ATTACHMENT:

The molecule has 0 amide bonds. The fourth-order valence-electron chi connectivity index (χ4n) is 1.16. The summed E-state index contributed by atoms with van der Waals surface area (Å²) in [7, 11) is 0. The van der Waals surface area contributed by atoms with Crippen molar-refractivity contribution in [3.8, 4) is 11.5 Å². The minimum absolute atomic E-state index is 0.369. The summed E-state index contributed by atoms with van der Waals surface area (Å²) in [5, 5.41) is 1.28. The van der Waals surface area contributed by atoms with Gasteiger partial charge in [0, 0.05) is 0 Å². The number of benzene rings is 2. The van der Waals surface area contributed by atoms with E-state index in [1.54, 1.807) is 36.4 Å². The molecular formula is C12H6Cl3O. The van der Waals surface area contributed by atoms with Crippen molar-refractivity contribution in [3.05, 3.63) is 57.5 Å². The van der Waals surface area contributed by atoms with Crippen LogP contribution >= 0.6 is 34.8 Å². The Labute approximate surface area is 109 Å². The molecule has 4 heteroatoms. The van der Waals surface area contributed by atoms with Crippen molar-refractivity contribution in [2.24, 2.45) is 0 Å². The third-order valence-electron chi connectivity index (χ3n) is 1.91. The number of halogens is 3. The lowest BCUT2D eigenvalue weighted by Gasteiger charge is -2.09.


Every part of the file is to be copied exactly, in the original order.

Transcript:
The molecule has 0 amide bonds. The fourth-order valence-electron chi connectivity index (χ4n) is 1.16. The summed E-state index contributed by atoms with van der Waals surface area (Å²) in [7, 11) is 0. The van der Waals surface area contributed by atoms with Crippen molar-refractivity contribution in [3.8, 4) is 11.5 Å². The minimum absolute atomic E-state index is 0.369. The summed E-state index contributed by atoms with van der Waals surface area (Å²) in [5, 5.41) is 1.28. The van der Waals surface area contributed by atoms with Gasteiger partial charge in [0, 0.05) is 0 Å². The number of benzene rings is 2. The van der Waals surface area contributed by atoms with E-state index in [1.54, 1.807) is 36.4 Å². The molecular formula is C12H6Cl3O. The van der Waals surface area contributed by atoms with Crippen molar-refractivity contribution in [3.05, 3.63) is 57.5 Å². The van der Waals surface area contributed by atoms with Crippen LogP contribution >= 0.6 is 34.8 Å². The Labute approximate surface area is 109 Å². The molecule has 4 heteroatoms. The van der Waals surface area contributed by atoms with Crippen molar-refractivity contribution in [2.24, 2.45) is 0 Å². The third-order valence-electron chi connectivity index (χ3n) is 1.91. The number of halogens is 3. The lowest BCUT2D eigenvalue weighted by Gasteiger charge is -2.09.